New technologies have _rapidly reduced the time and cost of whole-genome sequencing. Illumina (formerly known as Solexa sequencing) and 454 Life Sciences (Roche) (hereafter 454; Margulies et al. 2005) sequencers provide shorter and more error-prone reads than Sanger sequencing (Sanger and Coulson 1975), but cost orders of magnitude less per base sequenced (Mardis 2008). Both technologies have been developed largely for “resequencing” of closely related individuals in cases where high-quality reference genome sequences exist; thus, identification of new polymorphisms in eukaryotes (Hillier et al. 2008;Ossowski et al. 2008), including some linked to human disease (Chen et al. 2008; Morin et al. 2008), is feasible. These technologies are expanding to previously unsequenced organisms (Hogg et al. 2007; McCutcheon and Moran 2007), but assembly of these genomes requires either a reference guided approach (Salzberg et al. 2008) or significant oversampling of the genome sequence (depth of coverage), thus detracting significantly from the cost savings.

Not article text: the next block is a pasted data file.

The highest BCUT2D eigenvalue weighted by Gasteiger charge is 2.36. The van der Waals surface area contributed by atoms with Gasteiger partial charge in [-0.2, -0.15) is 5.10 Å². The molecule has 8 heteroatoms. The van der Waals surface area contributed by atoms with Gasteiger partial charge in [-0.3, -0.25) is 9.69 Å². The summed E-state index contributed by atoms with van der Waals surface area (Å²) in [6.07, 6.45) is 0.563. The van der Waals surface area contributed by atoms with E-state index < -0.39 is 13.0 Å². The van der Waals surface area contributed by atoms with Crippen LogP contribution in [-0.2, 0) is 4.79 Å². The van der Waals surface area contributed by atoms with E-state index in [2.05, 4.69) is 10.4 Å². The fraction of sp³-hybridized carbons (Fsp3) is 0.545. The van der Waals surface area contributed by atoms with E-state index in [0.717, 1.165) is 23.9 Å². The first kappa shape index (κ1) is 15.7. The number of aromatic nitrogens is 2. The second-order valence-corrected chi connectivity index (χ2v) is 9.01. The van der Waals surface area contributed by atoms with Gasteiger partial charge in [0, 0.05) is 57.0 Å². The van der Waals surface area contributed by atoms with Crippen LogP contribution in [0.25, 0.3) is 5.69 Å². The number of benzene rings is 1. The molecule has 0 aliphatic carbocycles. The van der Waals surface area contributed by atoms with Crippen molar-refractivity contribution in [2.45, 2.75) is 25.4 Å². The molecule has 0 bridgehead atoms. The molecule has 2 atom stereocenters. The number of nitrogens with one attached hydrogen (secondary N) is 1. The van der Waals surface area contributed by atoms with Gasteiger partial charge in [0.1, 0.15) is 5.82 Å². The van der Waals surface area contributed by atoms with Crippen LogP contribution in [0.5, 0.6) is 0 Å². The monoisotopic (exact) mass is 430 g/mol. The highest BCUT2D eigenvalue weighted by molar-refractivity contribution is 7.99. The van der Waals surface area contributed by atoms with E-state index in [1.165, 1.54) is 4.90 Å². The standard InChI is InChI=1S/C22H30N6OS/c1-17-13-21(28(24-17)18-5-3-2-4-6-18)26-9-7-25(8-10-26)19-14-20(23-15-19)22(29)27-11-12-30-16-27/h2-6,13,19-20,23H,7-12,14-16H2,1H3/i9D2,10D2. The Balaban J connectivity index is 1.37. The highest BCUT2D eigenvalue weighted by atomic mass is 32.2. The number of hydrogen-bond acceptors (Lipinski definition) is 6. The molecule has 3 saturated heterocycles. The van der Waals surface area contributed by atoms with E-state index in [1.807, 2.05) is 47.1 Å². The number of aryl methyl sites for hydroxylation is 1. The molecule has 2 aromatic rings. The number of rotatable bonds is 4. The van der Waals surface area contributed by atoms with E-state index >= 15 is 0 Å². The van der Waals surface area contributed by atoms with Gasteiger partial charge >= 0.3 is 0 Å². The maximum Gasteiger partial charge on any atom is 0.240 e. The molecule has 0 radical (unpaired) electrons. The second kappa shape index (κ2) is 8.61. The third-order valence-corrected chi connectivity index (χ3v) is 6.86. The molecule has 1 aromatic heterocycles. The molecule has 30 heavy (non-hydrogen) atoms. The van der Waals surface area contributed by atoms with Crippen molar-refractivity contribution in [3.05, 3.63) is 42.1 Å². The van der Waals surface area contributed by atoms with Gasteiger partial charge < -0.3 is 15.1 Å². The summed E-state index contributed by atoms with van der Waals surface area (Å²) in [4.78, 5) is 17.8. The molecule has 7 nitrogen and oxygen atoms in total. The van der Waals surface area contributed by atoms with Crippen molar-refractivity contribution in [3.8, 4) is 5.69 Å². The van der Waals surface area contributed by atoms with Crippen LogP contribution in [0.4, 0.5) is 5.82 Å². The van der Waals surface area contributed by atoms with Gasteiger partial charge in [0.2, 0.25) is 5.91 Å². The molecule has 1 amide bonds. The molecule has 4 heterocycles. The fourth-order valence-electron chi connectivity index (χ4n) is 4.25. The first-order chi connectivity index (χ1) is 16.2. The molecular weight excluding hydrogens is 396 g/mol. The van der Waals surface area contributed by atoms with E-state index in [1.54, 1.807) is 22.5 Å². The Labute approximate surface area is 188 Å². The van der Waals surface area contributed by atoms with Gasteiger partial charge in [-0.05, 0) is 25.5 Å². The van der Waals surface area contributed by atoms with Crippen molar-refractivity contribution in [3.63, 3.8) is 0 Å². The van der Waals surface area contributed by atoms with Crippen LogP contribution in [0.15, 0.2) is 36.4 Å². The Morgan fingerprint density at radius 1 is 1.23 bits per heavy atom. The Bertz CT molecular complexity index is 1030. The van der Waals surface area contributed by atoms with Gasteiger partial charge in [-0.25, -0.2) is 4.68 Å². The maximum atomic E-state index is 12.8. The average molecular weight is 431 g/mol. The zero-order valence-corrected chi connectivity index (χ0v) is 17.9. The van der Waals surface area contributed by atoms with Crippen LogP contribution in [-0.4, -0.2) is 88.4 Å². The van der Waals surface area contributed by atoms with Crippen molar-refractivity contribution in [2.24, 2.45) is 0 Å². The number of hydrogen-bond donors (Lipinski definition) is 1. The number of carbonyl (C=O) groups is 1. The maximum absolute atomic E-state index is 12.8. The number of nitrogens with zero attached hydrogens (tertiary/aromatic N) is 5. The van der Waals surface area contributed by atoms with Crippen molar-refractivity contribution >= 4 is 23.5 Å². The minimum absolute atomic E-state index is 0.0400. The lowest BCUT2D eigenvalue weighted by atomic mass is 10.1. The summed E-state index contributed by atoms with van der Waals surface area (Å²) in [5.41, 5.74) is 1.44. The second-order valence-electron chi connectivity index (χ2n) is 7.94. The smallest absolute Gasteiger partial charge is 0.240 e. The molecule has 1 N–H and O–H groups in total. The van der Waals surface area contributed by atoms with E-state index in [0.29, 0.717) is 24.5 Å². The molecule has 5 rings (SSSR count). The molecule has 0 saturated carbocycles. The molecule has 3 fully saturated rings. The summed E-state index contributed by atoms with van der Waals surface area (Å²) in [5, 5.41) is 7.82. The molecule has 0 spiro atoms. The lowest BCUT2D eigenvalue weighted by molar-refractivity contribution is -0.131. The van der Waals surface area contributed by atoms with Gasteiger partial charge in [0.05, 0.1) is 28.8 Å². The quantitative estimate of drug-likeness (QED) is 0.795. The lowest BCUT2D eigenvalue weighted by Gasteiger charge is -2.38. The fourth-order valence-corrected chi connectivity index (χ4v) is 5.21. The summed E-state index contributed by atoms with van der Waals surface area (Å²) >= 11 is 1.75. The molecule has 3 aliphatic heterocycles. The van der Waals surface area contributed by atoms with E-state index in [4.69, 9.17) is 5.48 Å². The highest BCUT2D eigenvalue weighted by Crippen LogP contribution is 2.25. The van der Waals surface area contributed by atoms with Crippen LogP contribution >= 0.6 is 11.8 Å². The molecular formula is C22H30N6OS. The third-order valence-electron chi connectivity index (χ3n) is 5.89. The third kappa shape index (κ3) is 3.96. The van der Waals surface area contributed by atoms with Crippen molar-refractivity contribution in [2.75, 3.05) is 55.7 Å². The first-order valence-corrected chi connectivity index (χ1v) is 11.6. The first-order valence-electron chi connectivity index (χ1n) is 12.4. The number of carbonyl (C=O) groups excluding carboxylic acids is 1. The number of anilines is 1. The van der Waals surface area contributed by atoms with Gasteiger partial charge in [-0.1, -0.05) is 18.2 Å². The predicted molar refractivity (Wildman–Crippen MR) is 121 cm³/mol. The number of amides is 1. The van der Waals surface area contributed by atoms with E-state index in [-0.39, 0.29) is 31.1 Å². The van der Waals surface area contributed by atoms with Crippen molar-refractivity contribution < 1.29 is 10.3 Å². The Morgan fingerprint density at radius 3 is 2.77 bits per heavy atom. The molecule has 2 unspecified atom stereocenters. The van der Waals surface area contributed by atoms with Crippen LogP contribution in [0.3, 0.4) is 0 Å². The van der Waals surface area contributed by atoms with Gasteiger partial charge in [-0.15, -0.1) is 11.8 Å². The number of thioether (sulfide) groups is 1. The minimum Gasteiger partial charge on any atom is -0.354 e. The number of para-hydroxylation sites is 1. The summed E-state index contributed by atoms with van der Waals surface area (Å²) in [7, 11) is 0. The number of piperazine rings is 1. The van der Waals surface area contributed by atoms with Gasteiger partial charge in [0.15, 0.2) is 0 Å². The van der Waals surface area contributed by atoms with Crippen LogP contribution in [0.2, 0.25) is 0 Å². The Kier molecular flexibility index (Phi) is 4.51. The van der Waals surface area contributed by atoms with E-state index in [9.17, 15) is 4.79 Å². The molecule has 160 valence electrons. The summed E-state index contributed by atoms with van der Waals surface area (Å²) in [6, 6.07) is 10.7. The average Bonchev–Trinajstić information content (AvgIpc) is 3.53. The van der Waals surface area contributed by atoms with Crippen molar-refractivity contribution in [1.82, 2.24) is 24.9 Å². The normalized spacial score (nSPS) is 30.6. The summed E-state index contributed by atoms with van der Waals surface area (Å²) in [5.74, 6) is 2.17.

The Illumina and 454 sequencing methods each have drawbacks that make de novo assembly difficult. 454 reads are currently shorter than Sanger reads (250 bp vs. >650 bp) but are less than one-tenth the cost per base (Mardis 2008). 454 reads are also prone to high rates of small insertions and deletions (indels). Such frameshifts inhibit gene prediction in de novo assemblies more than single nucleotide errors. Illumina sequencing is less than one-hundredth the cost of Sanger sequencing, but reads are currently 36 bp in length, preventing significant assembly of even short repeats. For example, one estimate suggests that the 4.65-Mb Yersinia pestis genome has a theoretical maximum N50 size of ~26 kbp if only 30-bp reads are used in a de novo assembly (Pop and Salzberg 2008). Illumina reads also have a relatively high error rate and an apparent bias against sequencing of AT-rich regions (Hillier et al. 2008).